Wine Last Sold on: December 14, 2009
2006 Thorn Ridge Vineyard Sonoma Coast Pinot Noir
|Vineyard:||Thorn Ridge Vineyard|
|Region:||California: Sonoma Coast|
|Total Allocation:||Extremely Limited!|
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The Winery Says:
Talisman Cellars is dedicated to the creation of delicious wines that are true to their roots and accurately reflect their places of origin.
About This Wine:
The 2006 Thorn Ridge Pinot Noir has an extremely high “yum factor”. The nose combines black cherry trifle, rose petals, and a very subtle note of oak spice. The mouthfeel is velvety, lush and opulent, providing the perfect entrée to dark fruit flavors of black cherry, blackberry, and anise. The finish is persistent and juicy.
Vineyard & Winemaking:
With panoramic views of northern California’s Coast Range, Thorn Ridge is an ideal spot for a picnic on a warm summer day. With a weather pattern that runs in 3-5 day cycles of alternate hot and cold, however, this great spot for an outing becomes downright inhospitable during the cold portion of the cycle. Sitting southwest of Sebastopol on the northern edge of the Petaluma Gap, Thorn Ridge is a magnet for cold air and fog, just the right elements for superb Pinot Noir grapes. The soils are low-vigor silt and the vineyard receives so little irrigation that it is for all intents and purposes dry farmed.
Heavy rains during both winter and spring delayed budbreak about ten days beyond the norm and provided enough soil moisture to set the heaviest crop in the history of this vineyard, 2.2 tons per acre, considered a low yield in all but the most extreme vineyards. A spike of heat in mid-July was the only anomaly in an otherwise cool growing season. Cool weather continued into the fall, setting the stage for a late September harvest. The cool weather created high acid, low pH wines that should age exceptionally well.
The grapes were harvested in the middle of the night, keeping the fruit cold and preserving the fresh fruit character. Once in the winery, 75% of the grapes were gently destemmed while 25% were dumped in the bottom of the fementer as whole clusters. The native fermentation started slowly after a pre-fermentation maceration of six days. A very small inoculum of RC-212 Yeast was added to insure completion of the fermentation. After seven days of fermentation, the wine remained on the skins until pressing 37 days after the grapes were picked. The wine underwent malolactic fermentation and eighteen months of aging in new and two-year-old French oak barrels from Francois Freres, Dargaud et Jaegle, Cadus, Remond, and Marcel Cadet.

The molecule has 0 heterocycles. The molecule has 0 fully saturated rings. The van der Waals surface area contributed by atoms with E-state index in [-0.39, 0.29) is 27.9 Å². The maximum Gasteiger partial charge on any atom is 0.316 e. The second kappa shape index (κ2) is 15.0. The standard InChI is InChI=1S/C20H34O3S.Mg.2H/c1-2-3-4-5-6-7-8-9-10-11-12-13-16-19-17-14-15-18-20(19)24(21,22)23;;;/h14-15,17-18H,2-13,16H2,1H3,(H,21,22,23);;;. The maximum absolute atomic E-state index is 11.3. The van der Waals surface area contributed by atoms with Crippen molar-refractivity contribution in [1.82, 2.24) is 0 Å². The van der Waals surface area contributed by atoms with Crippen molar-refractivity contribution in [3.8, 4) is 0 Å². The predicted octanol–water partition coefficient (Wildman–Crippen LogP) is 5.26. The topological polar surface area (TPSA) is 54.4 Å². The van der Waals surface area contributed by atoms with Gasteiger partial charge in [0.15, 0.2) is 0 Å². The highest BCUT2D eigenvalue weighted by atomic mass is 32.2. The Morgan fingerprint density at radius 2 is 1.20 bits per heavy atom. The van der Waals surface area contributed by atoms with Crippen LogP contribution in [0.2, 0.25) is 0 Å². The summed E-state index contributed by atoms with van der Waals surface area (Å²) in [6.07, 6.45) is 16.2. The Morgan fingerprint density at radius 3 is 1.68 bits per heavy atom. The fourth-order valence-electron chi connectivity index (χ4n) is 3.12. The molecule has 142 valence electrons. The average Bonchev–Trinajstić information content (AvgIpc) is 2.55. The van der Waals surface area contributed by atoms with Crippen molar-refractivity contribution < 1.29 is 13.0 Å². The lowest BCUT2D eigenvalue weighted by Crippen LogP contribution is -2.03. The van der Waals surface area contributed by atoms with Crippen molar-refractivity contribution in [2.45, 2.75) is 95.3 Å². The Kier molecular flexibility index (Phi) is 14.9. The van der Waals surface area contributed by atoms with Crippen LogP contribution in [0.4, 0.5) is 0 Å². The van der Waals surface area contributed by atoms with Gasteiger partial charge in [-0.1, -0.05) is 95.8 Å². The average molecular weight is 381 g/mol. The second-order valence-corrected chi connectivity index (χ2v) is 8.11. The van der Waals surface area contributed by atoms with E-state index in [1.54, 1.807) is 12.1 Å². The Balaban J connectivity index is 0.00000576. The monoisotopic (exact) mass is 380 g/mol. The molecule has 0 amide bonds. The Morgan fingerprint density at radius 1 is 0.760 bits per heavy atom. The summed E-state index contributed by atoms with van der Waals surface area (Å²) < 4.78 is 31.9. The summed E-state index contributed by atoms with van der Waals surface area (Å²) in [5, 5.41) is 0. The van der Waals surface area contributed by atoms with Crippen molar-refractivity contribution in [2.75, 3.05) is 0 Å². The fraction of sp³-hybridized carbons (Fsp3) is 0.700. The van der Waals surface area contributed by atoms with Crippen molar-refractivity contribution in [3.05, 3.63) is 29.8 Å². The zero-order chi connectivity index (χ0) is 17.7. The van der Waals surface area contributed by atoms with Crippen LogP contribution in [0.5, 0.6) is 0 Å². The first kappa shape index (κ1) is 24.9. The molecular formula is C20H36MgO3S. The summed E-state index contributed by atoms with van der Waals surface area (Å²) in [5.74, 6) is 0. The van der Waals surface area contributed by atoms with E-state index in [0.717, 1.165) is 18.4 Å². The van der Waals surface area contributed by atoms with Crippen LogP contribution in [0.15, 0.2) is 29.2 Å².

About the Talisman Logo:
The Talisman logo is a stylized representation of a Native American medicine wheel. The elements of the medicine wheel represent the circle of life and the four directions, reminding us of our place in the universe. The rays around the medicine wheel represent the sun, which provides energy for life on Earth and ripens grapes, allowing us to revel in the pleasures of life, including fine wine.
About Scott & Marta:
Scott Rich, founder of Talisman Cellars, had his first exposure to winemaking at age 6 in the home of Greek friends who made wine in their Salt Lake City basement each year. He attended graduate school in the enology program at U.C. Davis and has worked as a research enologist for both RH Phillips and Robert Mondavi. He has been winemaker at Mont St. John, Carneros Creek, and Etude, where he made highly-acclaimed Pinot Noir and Cabernet. Currently, Scott’s time and energy are spent as winemaker/owner of Talisman, as well as winemaker for Moraga Vineyards in Bel Air, California. Moraga produces sought-after Cabernet Sauvignon and Sauvignon Blanc.
Marta Rich actually has no memory of life without wine. Her father made wine in their Minnesota basement, using virtually any form of grapes or juice he could get. Yearning for warmer climes and more interesting terrain, Marta fled for the University of Colorado at Boulder, where she earned her degree in Psychology. After taking up residence in Napa Valley, Marta began an 18-year stint at Robert Mondavi. She worked her way up the ladder, first scheduling grapes during harvest and eventually running Mondavi’s Northern California sales team. She was well-prepared for both of her current jobs, National Sales Manager for Calera Wine Company, one of California’s Pinot Noir pioneers, and Director of Sales & Marketing for Talisman Cellars.